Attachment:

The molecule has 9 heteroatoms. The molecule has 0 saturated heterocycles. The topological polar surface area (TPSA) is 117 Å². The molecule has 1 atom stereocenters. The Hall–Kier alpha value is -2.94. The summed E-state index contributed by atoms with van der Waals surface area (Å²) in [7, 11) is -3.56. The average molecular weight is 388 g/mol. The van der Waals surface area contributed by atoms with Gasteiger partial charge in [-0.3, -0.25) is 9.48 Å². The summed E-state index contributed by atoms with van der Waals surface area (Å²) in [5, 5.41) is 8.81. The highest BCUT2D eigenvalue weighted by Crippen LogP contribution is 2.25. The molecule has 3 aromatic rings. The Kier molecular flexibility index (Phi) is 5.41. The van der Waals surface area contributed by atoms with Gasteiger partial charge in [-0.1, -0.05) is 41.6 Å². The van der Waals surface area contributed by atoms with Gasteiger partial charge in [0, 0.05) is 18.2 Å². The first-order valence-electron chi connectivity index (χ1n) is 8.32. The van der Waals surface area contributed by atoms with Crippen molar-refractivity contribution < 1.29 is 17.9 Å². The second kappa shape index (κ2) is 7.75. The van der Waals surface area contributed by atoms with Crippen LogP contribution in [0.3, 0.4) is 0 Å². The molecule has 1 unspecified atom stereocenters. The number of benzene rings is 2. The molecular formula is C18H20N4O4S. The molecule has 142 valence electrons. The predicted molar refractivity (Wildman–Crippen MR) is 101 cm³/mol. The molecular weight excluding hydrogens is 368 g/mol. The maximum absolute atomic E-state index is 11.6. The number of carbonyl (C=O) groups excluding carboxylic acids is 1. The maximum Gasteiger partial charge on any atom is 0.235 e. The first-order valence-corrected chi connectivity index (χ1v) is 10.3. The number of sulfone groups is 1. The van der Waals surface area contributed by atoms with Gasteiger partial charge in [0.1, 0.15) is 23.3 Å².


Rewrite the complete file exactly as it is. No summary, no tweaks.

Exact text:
The molecule has 9 heteroatoms. The molecule has 0 saturated heterocycles. The topological polar surface area (TPSA) is 117 Å². The molecule has 1 atom stereocenters. The Hall–Kier alpha value is -2.94. The summed E-state index contributed by atoms with van der Waals surface area (Å²) in [7, 11) is -3.56. The average molecular weight is 388 g/mol. The van der Waals surface area contributed by atoms with Gasteiger partial charge in [-0.3, -0.25) is 9.48 Å². The summed E-state index contributed by atoms with van der Waals surface area (Å²) in [5, 5.41) is 8.81. The highest BCUT2D eigenvalue weighted by Crippen LogP contribution is 2.25. The molecule has 3 aromatic rings. The Kier molecular flexibility index (Phi) is 5.41. The van der Waals surface area contributed by atoms with Gasteiger partial charge in [-0.1, -0.05) is 41.6 Å². The van der Waals surface area contributed by atoms with Gasteiger partial charge in [0, 0.05) is 18.2 Å². The first-order valence-electron chi connectivity index (χ1n) is 8.32. The van der Waals surface area contributed by atoms with Crippen molar-refractivity contribution < 1.29 is 17.9 Å². The second kappa shape index (κ2) is 7.75. The van der Waals surface area contributed by atoms with Crippen LogP contribution in [0.3, 0.4) is 0 Å². The molecule has 1 unspecified atom stereocenters. The number of benzene rings is 2. The molecular formula is C18H20N4O4S. The molecule has 142 valence electrons. The predicted molar refractivity (Wildman–Crippen MR) is 101 cm³/mol. The molecular weight excluding hydrogens is 368 g/mol. The maximum absolute atomic E-state index is 11.6. The number of carbonyl (C=O) groups excluding carboxylic acids is 1. The maximum Gasteiger partial charge on any atom is 0.235 e. The first-order valence-corrected chi connectivity index (χ1v) is 10.3. The number of sulfone groups is 1. The van der Waals surface area contributed by atoms with Gasteiger partial charge in [0.1, 0.15) is 23.3 Å².